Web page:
Aviation buffs hope to start Lincoln Air Force Base museum
LINCOLN, Neb. (AP) — Aviation buffs are trying to establish a museum that would chronicle Nebraska’s role in the history of American aviation and focus on what once was Lincoln Air Force Base.
Lincoln native Rob Branting told the Lincoln Journal Star that the group is trying to form a nonprofit that would allow pursuit of grants to fund the museum. He also said the Lincoln Airport Authority has expressed interest in leasing a former base chapel to house the artifacts.
“We still have a lot of work to do, but we’re seeing a lot of interest from the Lincoln area aviation fans,” Branting said. “Now we just have to start the process of finding donors, getting grants and putting a board together.”
The base was first known as Lincoln Army Airfield when it was built in 1942 and served as an airfield and mechanic training school during World War II. The Nebraska State Historical Society said the airfield later served as a Navy Reserve Training Station and Nebraska Air National Guard base before finally becoming the Lincoln Municipal Airport. The Air Force then turned it into Lincoln Air Force Base, hosting B-47 strategic bombers, a refueling squadron and overseeing an Atlas missile detachment. In 1963, the city of Lincoln and the Strategic Air Command agreed to share the base facilities. The Lincoln Air Force Base was permanently deactivated three years later.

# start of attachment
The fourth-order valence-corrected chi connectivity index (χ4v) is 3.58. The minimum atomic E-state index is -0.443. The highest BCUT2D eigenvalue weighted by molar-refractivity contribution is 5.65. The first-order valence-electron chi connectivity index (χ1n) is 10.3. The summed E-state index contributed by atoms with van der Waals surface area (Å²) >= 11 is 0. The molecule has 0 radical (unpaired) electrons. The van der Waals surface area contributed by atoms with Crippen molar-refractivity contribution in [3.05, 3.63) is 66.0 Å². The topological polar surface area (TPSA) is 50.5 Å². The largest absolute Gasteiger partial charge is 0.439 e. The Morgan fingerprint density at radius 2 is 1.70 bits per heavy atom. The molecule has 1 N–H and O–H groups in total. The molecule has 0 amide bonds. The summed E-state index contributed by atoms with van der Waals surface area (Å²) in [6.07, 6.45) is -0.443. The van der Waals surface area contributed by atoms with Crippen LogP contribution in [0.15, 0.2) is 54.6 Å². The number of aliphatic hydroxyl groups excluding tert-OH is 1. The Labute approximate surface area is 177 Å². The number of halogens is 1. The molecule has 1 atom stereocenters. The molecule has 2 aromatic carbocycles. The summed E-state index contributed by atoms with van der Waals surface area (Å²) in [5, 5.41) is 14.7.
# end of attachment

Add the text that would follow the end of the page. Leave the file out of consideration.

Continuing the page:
The museum idea came to him he was 15 years old, Branting said, and he began collecting photos and videos.
“I’ve always been an aviation fan, and there’s just not a lot of Lincoln-centric aviation history being shown,” said Branting, who works at the Ronald Reagan Minuteman Missile State Historic Site near Cooperstown, North Dakota.
Information from: Lincoln Journal Star, http://www.journalstar.com